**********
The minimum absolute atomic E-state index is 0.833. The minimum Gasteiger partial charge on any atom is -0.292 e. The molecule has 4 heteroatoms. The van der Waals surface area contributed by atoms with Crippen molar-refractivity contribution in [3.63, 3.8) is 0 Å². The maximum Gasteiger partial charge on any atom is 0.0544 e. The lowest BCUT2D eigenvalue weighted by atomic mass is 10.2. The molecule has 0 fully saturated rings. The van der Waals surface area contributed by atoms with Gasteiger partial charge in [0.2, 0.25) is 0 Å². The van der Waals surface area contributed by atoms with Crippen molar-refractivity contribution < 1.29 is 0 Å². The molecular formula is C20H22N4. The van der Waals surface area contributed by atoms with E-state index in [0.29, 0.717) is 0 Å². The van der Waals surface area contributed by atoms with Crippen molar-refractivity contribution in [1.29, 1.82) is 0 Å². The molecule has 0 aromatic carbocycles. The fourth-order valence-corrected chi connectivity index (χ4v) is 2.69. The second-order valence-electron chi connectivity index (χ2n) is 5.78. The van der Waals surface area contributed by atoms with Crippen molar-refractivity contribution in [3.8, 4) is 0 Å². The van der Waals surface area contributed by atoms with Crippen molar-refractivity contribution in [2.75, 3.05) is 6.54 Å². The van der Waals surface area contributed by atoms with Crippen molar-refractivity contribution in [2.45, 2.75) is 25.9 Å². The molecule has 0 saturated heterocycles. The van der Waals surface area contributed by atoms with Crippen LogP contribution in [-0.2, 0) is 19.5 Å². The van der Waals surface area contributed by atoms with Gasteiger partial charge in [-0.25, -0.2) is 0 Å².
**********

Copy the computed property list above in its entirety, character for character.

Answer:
The minimum absolute atomic E-state index is 0.833. The minimum Gasteiger partial charge on any atom is -0.292 e. The molecule has 4 heteroatoms. The van der Waals surface area contributed by atoms with Crippen molar-refractivity contribution in [3.63, 3.8) is 0 Å². The maximum Gasteiger partial charge on any atom is 0.0544 e. The lowest BCUT2D eigenvalue weighted by atomic mass is 10.2. The molecule has 0 fully saturated rings. The van der Waals surface area contributed by atoms with Gasteiger partial charge in [0.2, 0.25) is 0 Å². The van der Waals surface area contributed by atoms with Crippen molar-refractivity contribution < 1.29 is 0 Å². The molecular formula is C20H22N4. The van der Waals surface area contributed by atoms with E-state index in [0.29, 0.717) is 0 Å². The van der Waals surface area contributed by atoms with Crippen molar-refractivity contribution in [1.29, 1.82) is 0 Å². The molecule has 0 aromatic carbocycles. The fourth-order valence-corrected chi connectivity index (χ4v) is 2.69. The second-order valence-electron chi connectivity index (χ2n) is 5.78. The van der Waals surface area contributed by atoms with Crippen molar-refractivity contribution in [3.8, 4) is 0 Å². The van der Waals surface area contributed by atoms with Crippen molar-refractivity contribution in [2.75, 3.05) is 6.54 Å². The van der Waals surface area contributed by atoms with Crippen molar-refractivity contribution in [2.45, 2.75) is 25.9 Å². The molecule has 0 saturated heterocycles. The van der Waals surface area contributed by atoms with Crippen LogP contribution in [-0.2, 0) is 19.5 Å². The van der Waals surface area contributed by atoms with Gasteiger partial charge in [-0.25, -0.2) is 0 Å².